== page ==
Everyware Cloud Developer's Hub

Everyware Cloud (EC) is an IoT Integration Platform distributed and supported by Eurotech. Based on Eclipse Kapua, Everyware Cloud offers an open and modular IoT Cloud Platform based on a micro-services architecture. Everyware Cloud provides device management, diagnostics, provisioning, remote access of IoT gateways and devices and integration services for the telemetry data.

Get Started

Installation

Project Configuration

The first step is to create a new project. In this documentation, we will use the project name ec-demo.

oc new-project ec-demo --display-name='Everyware Cloud Demo'

Once the project is created, we can configure the extra service account and Security Context Constraints (SCC). This step is required only if you are deploying the VPN service since the VPN container needs a privileged SCC.

First we use the provided template to create a new SCC for the VPN allowing the container to be run as privileged, with NET_ADMIN capability and as user root.

oc create -f scc-vpn.yml

Then we can create a new service account and associate it to the SCC.

oc create sa ec-vpn-privileged -n ec-demo
oc adm policy add-scc-to-user ec-vpn-privileged -z ec-vpn-privileged -n ec-demo

For older versions of OpenShift you may need to use oadm instead of oc adm.

Docker Images

The first step is to download the images from the Eurotech docker registry and import them into the OpenShift local registry.

IMAGE_TAG="5.1.0"

COMPONENTS=("ec-api" "ec-broker" "ec-console" "ec-events-broker" "ec-vpn")

eval $(aws ecr get-login --no-include-email)

for COMPONENT in "${COMPONENTS[@]}"; do
    docker pull "327816968817.dkr.ecr.us-east-1.amazonaws.com/eurotech/${COMPONENT}:${IMAGE_TAG}"
done

The login string returned by aws ecr get-login --no-include-email does not contain the email address argument. Older versions of Docker require this parameter so you may need to change --no-include-email to --include-email.

Once the images are downloaded they need to be tagged and pushed to the registry. The following command will tag and push the REST API container image. Note that we are using the project name ec-demo as part of the registry URL. If you are running these operations directly inside an OpenShift node your could probably use docker-registry.default.svc.cluster.local:5000 as your DOCKER_REGISTRY.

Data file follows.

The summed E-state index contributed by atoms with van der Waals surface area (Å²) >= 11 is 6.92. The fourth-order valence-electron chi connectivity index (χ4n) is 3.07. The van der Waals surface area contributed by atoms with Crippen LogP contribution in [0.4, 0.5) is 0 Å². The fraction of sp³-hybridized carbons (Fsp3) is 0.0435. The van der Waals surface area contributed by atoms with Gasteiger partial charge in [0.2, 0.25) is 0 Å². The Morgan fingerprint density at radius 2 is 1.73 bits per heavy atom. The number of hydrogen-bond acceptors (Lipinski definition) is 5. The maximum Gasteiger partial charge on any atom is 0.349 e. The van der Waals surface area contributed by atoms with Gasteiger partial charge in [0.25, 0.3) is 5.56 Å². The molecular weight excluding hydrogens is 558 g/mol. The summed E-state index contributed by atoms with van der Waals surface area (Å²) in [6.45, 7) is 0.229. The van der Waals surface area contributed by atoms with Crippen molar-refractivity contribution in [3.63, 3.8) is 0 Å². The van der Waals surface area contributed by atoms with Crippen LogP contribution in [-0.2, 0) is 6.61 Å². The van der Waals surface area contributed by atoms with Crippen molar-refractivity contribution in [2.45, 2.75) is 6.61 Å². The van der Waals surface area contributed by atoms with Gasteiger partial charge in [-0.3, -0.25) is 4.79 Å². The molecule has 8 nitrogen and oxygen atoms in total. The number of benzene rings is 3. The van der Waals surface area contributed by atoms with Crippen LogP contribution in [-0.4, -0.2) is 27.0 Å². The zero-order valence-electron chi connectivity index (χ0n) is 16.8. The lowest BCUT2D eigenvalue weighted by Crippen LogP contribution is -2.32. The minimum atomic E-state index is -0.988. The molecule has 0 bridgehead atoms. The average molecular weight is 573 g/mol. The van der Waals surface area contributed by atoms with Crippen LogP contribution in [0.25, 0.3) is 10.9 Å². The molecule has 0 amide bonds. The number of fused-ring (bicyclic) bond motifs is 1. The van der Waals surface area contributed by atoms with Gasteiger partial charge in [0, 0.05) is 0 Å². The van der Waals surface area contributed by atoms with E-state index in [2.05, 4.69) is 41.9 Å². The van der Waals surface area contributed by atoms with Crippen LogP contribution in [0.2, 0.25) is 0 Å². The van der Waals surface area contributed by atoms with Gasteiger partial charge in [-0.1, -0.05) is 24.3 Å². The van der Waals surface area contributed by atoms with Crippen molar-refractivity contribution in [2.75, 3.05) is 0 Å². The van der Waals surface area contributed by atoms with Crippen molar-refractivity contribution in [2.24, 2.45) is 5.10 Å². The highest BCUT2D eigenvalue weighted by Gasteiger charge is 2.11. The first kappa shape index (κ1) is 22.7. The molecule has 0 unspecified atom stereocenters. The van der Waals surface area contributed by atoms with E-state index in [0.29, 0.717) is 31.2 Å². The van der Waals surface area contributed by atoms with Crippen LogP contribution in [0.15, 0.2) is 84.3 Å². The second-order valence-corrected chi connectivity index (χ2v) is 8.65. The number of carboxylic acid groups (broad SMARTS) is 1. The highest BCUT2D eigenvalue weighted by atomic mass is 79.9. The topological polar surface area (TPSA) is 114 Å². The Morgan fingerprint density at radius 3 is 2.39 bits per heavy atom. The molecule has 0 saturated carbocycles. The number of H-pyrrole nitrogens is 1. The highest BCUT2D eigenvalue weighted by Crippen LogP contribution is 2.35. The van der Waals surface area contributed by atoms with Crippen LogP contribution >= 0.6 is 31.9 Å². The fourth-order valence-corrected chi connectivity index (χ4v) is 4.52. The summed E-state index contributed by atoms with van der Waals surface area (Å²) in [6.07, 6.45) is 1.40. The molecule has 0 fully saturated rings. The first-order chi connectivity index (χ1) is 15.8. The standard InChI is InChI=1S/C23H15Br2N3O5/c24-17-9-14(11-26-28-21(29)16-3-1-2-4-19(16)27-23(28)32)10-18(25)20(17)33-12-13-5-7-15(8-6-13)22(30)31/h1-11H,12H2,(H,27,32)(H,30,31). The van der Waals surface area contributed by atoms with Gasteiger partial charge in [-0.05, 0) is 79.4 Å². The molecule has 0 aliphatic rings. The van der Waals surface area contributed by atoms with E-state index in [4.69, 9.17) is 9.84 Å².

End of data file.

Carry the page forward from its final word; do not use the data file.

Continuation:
IMAGE_TAG="5.1.0"
DOCKER_REGISTRY="docker-registry.default.svc.cluster.local:5000"

COMPONENTS=("ec-api" "ec-broker" "ec-console" "ec-events-broker" "ec-vpn")
OPENSHIFT_PROJECT="$(oc project -q)"

docker login -u $(oc whoami) -p $(oc whoami -t) "${DOCKER_REGISTRY}"

for COMPONENT in "${COMPONENTS[@]}"; do
    docker tag "327816968817.dkr.ecr.us-east-1.amazonaws.com/eurotech/${COMPONENT}:${IMAGE_TAG}" "${DOCKER_REGISTRY}/${OPENSHIFT_PROJECT}/${COMPONENT}:${IMAGE_TAG}"
    docker push "${DOCKER_REGISTRY}/${OPENSHIFT_PROJECT}/${COMPONENT}:${IMAGE_TAG}"
done

Secrets

Before deploying Everyware Cloud it's advised to configure few secrets that will be used by the containers. In particular, EC uses secrets for both the database credentials and the certificates.

First, configure the secrets for the database using the command shown below. Please change the values according to your own environment:

oc create secret generic ec-db --from-literal=username=ecdbuser --from-literal=password=ecdbpass -n ec-demo

Then create a secret containing the certificate, the private key and the CA chain. This command can be used multiple times if you are not using wildcards certificates or you want to have separate certificates for each service.

oc create secret generic ec-crt --from-file=crt=cert.pem --from-file=key=key.pem --from-file=ca=ca.pem -n ec-demo

Configure the secrets for the events broker. These are used for the internal communication between the EC components and the events broker itself.

oc create secret generic ec-events-broker --from-literal=username=ec-user --from-literal=password=ec-pass -n ec-demo

Lastly create the secrets for the transport connections between the various services and the message broker.

oc create secret generic ec-transport-api --from-literal=username=ec-sys --from-literal=password=ec-pass -n ec-demo

oc create secret generic ec-transport-console --from-literal=username=ec-sys --from-literal=password=ec-pass -n ec-demo

oc create secret generic ec-transport-broker --from-literal=username=ec-sys --from-literal=password=ec-pass -n ec-demo

Template Installation

The installation of Everyware Cloud on OpenShift is just a matter of importing the various templates and processing them.

Firstly install the configs.yml template. This contains the common configurations used by the various services like database and storage connections. These are some of the parameters you must configure:

STORAGE_HOST

host address where the storage can be found

DB_HOST

host address where the DB can be found

EVENTS_BROKER_HOST

host address where the events broker can be found, this can be the internal service name (ec-events-broker.ec-demo.svc.cluster.local)